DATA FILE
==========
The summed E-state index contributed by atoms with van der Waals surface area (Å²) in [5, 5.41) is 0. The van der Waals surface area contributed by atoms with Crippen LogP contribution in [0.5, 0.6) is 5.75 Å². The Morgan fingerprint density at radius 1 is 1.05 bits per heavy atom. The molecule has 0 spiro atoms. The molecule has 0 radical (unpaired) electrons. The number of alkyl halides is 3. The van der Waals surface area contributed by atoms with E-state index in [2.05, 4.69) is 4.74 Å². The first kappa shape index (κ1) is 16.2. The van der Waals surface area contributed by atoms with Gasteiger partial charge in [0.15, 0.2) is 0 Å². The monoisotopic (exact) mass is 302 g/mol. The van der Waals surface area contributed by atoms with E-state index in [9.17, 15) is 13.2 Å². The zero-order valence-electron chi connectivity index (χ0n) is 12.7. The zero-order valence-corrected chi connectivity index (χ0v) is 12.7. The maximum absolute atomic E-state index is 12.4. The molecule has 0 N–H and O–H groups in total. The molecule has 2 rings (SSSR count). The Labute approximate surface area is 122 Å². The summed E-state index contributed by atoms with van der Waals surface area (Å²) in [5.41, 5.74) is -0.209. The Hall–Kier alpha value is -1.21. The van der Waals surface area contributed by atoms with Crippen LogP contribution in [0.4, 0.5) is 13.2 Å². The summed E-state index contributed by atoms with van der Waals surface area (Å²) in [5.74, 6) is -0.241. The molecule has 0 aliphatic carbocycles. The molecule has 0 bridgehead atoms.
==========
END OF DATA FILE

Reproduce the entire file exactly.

The summed E-state index contributed by atoms with van der Waals surface area (Å²) in [5, 5.41) is 0. The van der Waals surface area contributed by atoms with Crippen LogP contribution in [0.5, 0.6) is 5.75 Å². The Morgan fingerprint density at radius 1 is 1.05 bits per heavy atom. The molecule has 0 spiro atoms. The molecule has 0 radical (unpaired) electrons. The number of alkyl halides is 3. The van der Waals surface area contributed by atoms with E-state index in [2.05, 4.69) is 4.74 Å². The first kappa shape index (κ1) is 16.2. The van der Waals surface area contributed by atoms with Gasteiger partial charge in [0.15, 0.2) is 0 Å². The monoisotopic (exact) mass is 302 g/mol. The van der Waals surface area contributed by atoms with E-state index in [9.17, 15) is 13.2 Å². The zero-order valence-electron chi connectivity index (χ0n) is 12.7. The zero-order valence-corrected chi connectivity index (χ0v) is 12.7. The maximum absolute atomic E-state index is 12.4. The molecule has 0 N–H and O–H groups in total. The molecule has 2 rings (SSSR count). The Labute approximate surface area is 122 Å². The summed E-state index contributed by atoms with van der Waals surface area (Å²) in [5.41, 5.74) is -0.209. The Hall–Kier alpha value is -1.21. The van der Waals surface area contributed by atoms with Crippen LogP contribution in [0.4, 0.5) is 13.2 Å². The summed E-state index contributed by atoms with van der Waals surface area (Å²) in [5.74, 6) is -0.241. The molecule has 0 aliphatic carbocycles. The molecule has 0 bridgehead atoms.